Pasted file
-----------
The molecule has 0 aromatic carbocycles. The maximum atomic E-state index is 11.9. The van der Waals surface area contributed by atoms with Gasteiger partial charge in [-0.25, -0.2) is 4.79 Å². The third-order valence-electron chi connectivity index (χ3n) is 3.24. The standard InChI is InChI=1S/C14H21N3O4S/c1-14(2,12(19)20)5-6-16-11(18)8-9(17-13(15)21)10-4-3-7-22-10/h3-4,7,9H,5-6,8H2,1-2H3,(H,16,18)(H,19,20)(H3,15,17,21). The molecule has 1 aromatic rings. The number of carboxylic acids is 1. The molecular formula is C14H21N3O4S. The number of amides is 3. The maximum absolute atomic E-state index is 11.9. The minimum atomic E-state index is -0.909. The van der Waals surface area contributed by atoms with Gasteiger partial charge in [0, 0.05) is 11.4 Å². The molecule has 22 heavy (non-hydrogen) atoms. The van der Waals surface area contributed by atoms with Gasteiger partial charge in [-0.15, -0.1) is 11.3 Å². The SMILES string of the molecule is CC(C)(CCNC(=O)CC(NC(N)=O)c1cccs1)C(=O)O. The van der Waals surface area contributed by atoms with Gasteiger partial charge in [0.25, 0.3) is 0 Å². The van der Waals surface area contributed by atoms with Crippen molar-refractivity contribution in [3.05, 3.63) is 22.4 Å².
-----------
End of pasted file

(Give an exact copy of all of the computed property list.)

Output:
The molecule has 0 aromatic carbocycles. The maximum atomic E-state index is 11.9. The van der Waals surface area contributed by atoms with Gasteiger partial charge in [-0.25, -0.2) is 4.79 Å². The third-order valence-electron chi connectivity index (χ3n) is 3.24. The standard InChI is InChI=1S/C14H21N3O4S/c1-14(2,12(19)20)5-6-16-11(18)8-9(17-13(15)21)10-4-3-7-22-10/h3-4,7,9H,5-6,8H2,1-2H3,(H,16,18)(H,19,20)(H3,15,17,21). The molecule has 1 aromatic rings. The number of carboxylic acids is 1. The molecular formula is C14H21N3O4S. The number of amides is 3. The maximum absolute atomic E-state index is 11.9. The minimum atomic E-state index is -0.909. The van der Waals surface area contributed by atoms with Gasteiger partial charge in [0, 0.05) is 11.4 Å². The molecule has 22 heavy (non-hydrogen) atoms. The van der Waals surface area contributed by atoms with Gasteiger partial charge in [-0.15, -0.1) is 11.3 Å². The SMILES string of the molecule is CC(C)(CCNC(=O)CC(NC(N)=O)c1cccs1)C(=O)O. The van der Waals surface area contributed by atoms with Gasteiger partial charge in [0.25, 0.3) is 0 Å². The van der Waals surface area contributed by atoms with Crippen molar-refractivity contribution in [3.05, 3.63) is 22.4 Å².